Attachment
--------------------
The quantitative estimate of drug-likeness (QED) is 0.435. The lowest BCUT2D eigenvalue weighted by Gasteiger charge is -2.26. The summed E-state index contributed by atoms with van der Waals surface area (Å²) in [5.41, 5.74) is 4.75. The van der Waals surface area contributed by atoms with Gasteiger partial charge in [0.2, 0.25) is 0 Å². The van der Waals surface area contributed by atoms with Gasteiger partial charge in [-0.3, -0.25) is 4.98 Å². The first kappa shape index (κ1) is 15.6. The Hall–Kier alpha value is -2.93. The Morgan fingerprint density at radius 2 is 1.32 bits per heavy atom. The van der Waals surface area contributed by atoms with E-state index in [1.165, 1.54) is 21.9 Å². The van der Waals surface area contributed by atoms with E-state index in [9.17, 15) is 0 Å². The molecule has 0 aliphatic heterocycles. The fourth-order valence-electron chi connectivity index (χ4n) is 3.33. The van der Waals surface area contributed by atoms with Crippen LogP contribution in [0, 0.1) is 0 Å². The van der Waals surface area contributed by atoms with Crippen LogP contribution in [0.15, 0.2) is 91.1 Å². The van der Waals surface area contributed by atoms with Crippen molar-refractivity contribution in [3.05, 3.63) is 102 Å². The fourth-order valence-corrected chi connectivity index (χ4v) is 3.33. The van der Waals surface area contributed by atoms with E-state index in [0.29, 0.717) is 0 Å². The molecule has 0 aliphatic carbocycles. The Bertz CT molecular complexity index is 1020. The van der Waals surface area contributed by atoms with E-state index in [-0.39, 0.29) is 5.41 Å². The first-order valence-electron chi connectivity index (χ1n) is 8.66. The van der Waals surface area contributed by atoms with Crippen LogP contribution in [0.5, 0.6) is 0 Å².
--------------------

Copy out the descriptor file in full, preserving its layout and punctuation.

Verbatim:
The quantitative estimate of drug-likeness (QED) is 0.435. The lowest BCUT2D eigenvalue weighted by Gasteiger charge is -2.26. The summed E-state index contributed by atoms with van der Waals surface area (Å²) in [5.41, 5.74) is 4.75. The van der Waals surface area contributed by atoms with Gasteiger partial charge in [0.2, 0.25) is 0 Å². The van der Waals surface area contributed by atoms with Gasteiger partial charge in [-0.3, -0.25) is 4.98 Å². The first kappa shape index (κ1) is 15.6. The Hall–Kier alpha value is -2.93. The Morgan fingerprint density at radius 2 is 1.32 bits per heavy atom. The van der Waals surface area contributed by atoms with E-state index in [1.165, 1.54) is 21.9 Å². The van der Waals surface area contributed by atoms with E-state index in [9.17, 15) is 0 Å². The molecule has 0 aliphatic heterocycles. The fourth-order valence-electron chi connectivity index (χ4n) is 3.33. The van der Waals surface area contributed by atoms with Crippen LogP contribution in [0, 0.1) is 0 Å². The van der Waals surface area contributed by atoms with Crippen LogP contribution in [0.15, 0.2) is 91.1 Å². The van der Waals surface area contributed by atoms with Crippen molar-refractivity contribution in [3.05, 3.63) is 102 Å². The fourth-order valence-corrected chi connectivity index (χ4v) is 3.33. The van der Waals surface area contributed by atoms with E-state index in [0.29, 0.717) is 0 Å². The molecule has 0 aliphatic carbocycles. The Bertz CT molecular complexity index is 1020. The van der Waals surface area contributed by atoms with E-state index in [-0.39, 0.29) is 5.41 Å². The first-order valence-electron chi connectivity index (χ1n) is 8.66. The van der Waals surface area contributed by atoms with Crippen LogP contribution in [0.5, 0.6) is 0 Å².